Cover of Carleton Watkins by Edited by Cantor Arts Center
Carleton Watkins
The Stanford Albums
Edited by Cantor Arts Center

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2014
280 pp.
$40.00

Cloth ISBN: 9780804792158

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Born in upstate New York in 1829, Carleton Watkins ventured west in 1848 to strike it rich. Instead of prospecting for gold, Watkins acquired a talent for photography. Through the 1860s and 1870s, Watkins charted the remote American West, and masterfully captured the vast scale and spirit of the Pacific Northwest. Among his most iconic photographs are the dramatic waterfalls, peaks, and valleys of Yosemite Valley. So moving were these images of the Valley that they were instrumental in convincing the 38th U.S. Congress and President Abraham Lincoln to pass the Yosemite Act of 1864, the first official step toward preserving the region and creating a blueprint for America's National Park System.

Carleton Watkins: The Stanford Albums presents over 150 images from three of Watkins's albums—Photographs of the Yosemite Valley (1861 and 1865-66), Photographs of the Pacific Coast (1862-76), and Photographs of the Columbia River and Oregon (1867 and 1870)—from the Stanford University Libraries Special Collections. These images represent the definitive collection of Watkins's highest achievements. In addition to the complete albums, the book also features fifteen essays by renowned scholars of the American West, including David M. Kennedy, Alexander Nemerov, and Richard White. Carleton Watkins: The Stanford Albums accompanies an ambitious exhibition of the same name, on view at the Cantor Arts Center from April through August 2014.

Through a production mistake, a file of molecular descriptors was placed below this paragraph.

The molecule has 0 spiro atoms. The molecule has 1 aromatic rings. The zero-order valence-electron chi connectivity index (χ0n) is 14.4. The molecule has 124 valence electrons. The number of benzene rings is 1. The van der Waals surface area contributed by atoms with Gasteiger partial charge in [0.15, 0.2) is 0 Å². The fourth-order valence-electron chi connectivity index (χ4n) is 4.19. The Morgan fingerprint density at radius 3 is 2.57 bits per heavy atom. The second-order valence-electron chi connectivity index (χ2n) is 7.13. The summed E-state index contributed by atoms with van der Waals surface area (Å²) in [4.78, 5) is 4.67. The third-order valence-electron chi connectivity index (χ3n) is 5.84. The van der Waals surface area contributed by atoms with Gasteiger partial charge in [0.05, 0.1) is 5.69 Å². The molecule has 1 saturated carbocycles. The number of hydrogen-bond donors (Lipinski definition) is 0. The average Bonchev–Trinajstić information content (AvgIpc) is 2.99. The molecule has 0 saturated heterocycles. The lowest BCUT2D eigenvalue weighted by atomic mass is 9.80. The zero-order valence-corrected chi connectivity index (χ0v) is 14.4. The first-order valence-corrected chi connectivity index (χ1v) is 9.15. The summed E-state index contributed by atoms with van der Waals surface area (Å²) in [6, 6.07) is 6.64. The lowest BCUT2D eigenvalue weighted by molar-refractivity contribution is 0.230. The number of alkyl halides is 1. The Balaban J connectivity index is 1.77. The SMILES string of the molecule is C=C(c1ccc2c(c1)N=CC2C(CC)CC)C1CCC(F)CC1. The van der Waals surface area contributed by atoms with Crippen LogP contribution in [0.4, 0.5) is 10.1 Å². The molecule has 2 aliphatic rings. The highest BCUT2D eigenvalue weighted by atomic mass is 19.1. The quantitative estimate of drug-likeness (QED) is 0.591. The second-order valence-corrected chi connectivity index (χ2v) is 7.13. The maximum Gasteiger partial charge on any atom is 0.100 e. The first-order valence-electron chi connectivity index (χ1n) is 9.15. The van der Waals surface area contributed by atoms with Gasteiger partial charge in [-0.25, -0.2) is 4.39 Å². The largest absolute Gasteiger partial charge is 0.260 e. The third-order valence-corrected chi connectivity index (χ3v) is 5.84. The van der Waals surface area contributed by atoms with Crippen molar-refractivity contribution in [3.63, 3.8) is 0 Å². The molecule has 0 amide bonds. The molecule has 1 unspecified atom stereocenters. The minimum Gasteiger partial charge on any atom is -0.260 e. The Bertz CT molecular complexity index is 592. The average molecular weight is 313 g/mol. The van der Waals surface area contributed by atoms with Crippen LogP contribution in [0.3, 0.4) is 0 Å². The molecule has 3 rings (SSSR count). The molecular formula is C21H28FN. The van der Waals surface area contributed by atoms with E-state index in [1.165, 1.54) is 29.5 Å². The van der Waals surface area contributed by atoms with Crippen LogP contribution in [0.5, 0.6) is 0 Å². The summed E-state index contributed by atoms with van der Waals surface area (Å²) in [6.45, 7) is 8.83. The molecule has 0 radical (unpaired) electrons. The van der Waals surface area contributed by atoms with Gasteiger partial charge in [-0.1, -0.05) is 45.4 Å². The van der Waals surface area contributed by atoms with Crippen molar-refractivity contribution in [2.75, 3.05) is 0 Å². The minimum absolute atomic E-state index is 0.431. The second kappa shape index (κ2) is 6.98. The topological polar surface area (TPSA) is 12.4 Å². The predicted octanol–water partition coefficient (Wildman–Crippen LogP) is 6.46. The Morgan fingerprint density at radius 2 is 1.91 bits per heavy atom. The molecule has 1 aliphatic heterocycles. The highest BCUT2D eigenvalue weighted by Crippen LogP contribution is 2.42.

June 2014 marks the 150th anniversary of the congressional act that preserved Yosemite Valley and launched the national park system in the United States. These photographs—feats of innovation and technology at the dawn of photography—evince the beauty, power, and persuasiveness of the great American landscape.

About the author

The Cantor Arts Center at Stanford University offers a collection of more than 36,000 objects spanning 5,000 years, from Africa to the Americas to Asia, from classical to contemporary. With 24 galleries and more than 20 special exhibitions each year, the Cantor attracts audiences of all ages and backgrounds and welcomes nearly 200,000 visitors annually.

"The astonishing detail of the photos in Carleton Watkins: The Stanford Albums is explained by the mammoth glass plates that Watkins used to capture his pioneering views of natural wonders in California and the Pacific Northwest—and man's transformation of them by mining and industry. Even the fine full-page reproductions in this large landscape-format volume are only a third of the size of Watkins's immense albumen prints. The originals have so many subtle colors (mostly in the shadows) that four-color printing was chosen, with an emphasis on a full range of blacks, to maintain those tones as well as possible. That approach infuses the images, printed on matte-coated stock, with a poetic dimension more in keeping with the photographer's intentions, which might not be conveyed as successfully by fine-grained reproductions on glossy paper. The three albums are devoted, respectively, to photographs of the Pacific coast, including San Francisco, the Columbia River and Oregon, and the Yosemite Valley—photos that helped persuade Abraham Lincoln and Congress to pass the Yosemite Valley Grant Act of 1864, laying the groundwork for the national park system."

—Christopher Lyon, Bookforum

"Watkins' most famous photographs—those of Yosemite—are beautiful but now sedating in their familiarity. They capture what he and other nineteenth-century photographers and painters repeatedly inscribed as the American sublime. This is the nature that dwarfs and obliterates us."

—Richard White, author of Railroaded: The Transcontinentals and the Making of Modern America